Two books that I have support this view. Oliver Dickinson in his 1994 book (I have the 1999 updated reprint) “The Aegean Bronze Age” says on page 304: “The eruption of Thera…certainly did damage to some Cretan sites…But there is no indication that it caused any long-term deterioration in Minoan society, and it must be certainly be dissociated from the destruction, and often subsequent decline or abandonment, of so many Second Palace Period sites of importance, especially in Crete..”. Similarly Lesley Fitton in her 2002 book, “The Minoans” says on page 121: “The extent of its [the eruption of Thera] effect on Crete has been much debated. Once it became clear that Thera could not have caused the extensive destructions of LMIB that brought an end to neopalatial Crete, the tendency was to downplay any destructive effect on the island. Clearly the theories of huge sea waves flooding and damaging the northern coastal sites had to be abandoned, nor did the ash-fall on the island’s eastern end apparently amount to much.”
Hopefully you can understand why I am mystified about this revival of the old theories.
Posted 04 April 2009 - 03:54 PM
the documentary I mentioned is very recent. I have it as an avi file, so I must find a way to upload it and share it with you. I will let you know once it is ready.
Posted 02 May 2009 - 09:12 AM
Thank you for putting the documentary link on your website and also for your introductory article. Having watched the video, read the transcript of the video and your article, I have found no facts in the program that would contradict the position that I put to you in my message of the 4th of April.
The video is aimed at a broad audience interested in semi-historical programs of a sensational nature (e.g. Blackbeard’s Lost Ship, Aztec Massacre, Escape from Auschwitz, are some other videos in the same series, The Secrets of the Dead) and therefore cannot be considered as serious scientific research. There are just too many hyperbole made by the narrator, to take this program seriously, such as his concluding remark that “A wave that washed away an empire is strikingly reminiscent of a mystical city that sank beneath the waves.” This was after watching the program that accepted that there was a 150 years period between the tsunami from the Thera eruption and the destruction of Knosos by the Mycenaeans, but provided no credible storyline of how this occurred. And unfortunately there are also many historical inaccuracies that a scientific program would not have had. Linear A has not been deciphered, as far as I am aware, although there have been various theories put forward that have not been accepted to date by the scientific community. And Plato did write that the story of the Atlantis came from the Egyptian priests when he visited Egypt, so the narrator is off the mark when he said that “the origins of Plato’s story have never been identified”. McGillivray’s comment, at the end of the program, that “This is a major discovery now..” is rather farfetched given that these issues (ash deposit distribution, tsunami damage, building collapses) have been studied and debated extensively during the last 30 years amongst scientists specializing in these fields. So, I believe, there is very little new in the findings presented in this video for someone that has been following developments in this field to get excited about. From a scientific perspective, I believe, the program is flawed because the narrator’s text was not scrutinized to ensure that scientific accuracy prevails over sensationalism. But then the program’s aim was to satisfy an audience that is interested in sensational stories rather to present the story with the caution that scientific research often requires.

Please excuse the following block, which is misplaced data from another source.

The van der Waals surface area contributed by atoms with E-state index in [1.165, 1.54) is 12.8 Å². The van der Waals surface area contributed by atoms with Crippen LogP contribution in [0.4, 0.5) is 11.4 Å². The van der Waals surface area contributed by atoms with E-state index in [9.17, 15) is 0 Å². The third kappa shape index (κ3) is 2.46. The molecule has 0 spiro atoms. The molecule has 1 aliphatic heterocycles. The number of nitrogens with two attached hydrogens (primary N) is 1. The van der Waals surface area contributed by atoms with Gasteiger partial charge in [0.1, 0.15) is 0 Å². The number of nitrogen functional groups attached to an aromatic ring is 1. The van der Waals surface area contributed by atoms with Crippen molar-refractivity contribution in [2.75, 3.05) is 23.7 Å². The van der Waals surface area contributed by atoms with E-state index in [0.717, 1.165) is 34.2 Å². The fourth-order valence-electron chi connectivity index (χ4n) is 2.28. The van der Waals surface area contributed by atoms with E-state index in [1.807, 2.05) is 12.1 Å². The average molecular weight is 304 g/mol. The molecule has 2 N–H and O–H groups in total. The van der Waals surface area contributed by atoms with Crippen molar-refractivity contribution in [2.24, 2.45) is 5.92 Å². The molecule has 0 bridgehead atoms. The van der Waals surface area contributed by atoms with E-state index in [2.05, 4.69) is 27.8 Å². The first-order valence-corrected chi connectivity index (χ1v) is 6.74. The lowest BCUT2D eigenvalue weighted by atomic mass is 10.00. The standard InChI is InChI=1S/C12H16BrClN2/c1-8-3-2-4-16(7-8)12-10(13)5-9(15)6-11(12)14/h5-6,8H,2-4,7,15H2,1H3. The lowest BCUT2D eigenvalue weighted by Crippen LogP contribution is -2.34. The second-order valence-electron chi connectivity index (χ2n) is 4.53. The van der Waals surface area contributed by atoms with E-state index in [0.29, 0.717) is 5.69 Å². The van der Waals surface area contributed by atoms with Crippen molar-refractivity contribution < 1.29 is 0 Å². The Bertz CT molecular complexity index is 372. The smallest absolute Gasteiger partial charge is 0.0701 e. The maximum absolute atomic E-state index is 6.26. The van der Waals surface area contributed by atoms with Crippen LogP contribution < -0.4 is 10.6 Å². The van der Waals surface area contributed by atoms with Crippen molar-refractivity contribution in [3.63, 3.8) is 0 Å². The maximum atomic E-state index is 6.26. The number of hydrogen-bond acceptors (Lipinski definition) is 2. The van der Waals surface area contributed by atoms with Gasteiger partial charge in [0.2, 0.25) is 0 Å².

Nevertheless, it is a pleasant video which unfortunately does not advanced the scientific knowledge about the collapse of the Minoan civilization one iota.
Posted 16 May 2009 - 09:58 AM
As with any "theory" there must be educated guesses and supposition and then it is updated as new information becomes available.
Thanks for making the info available Yiannis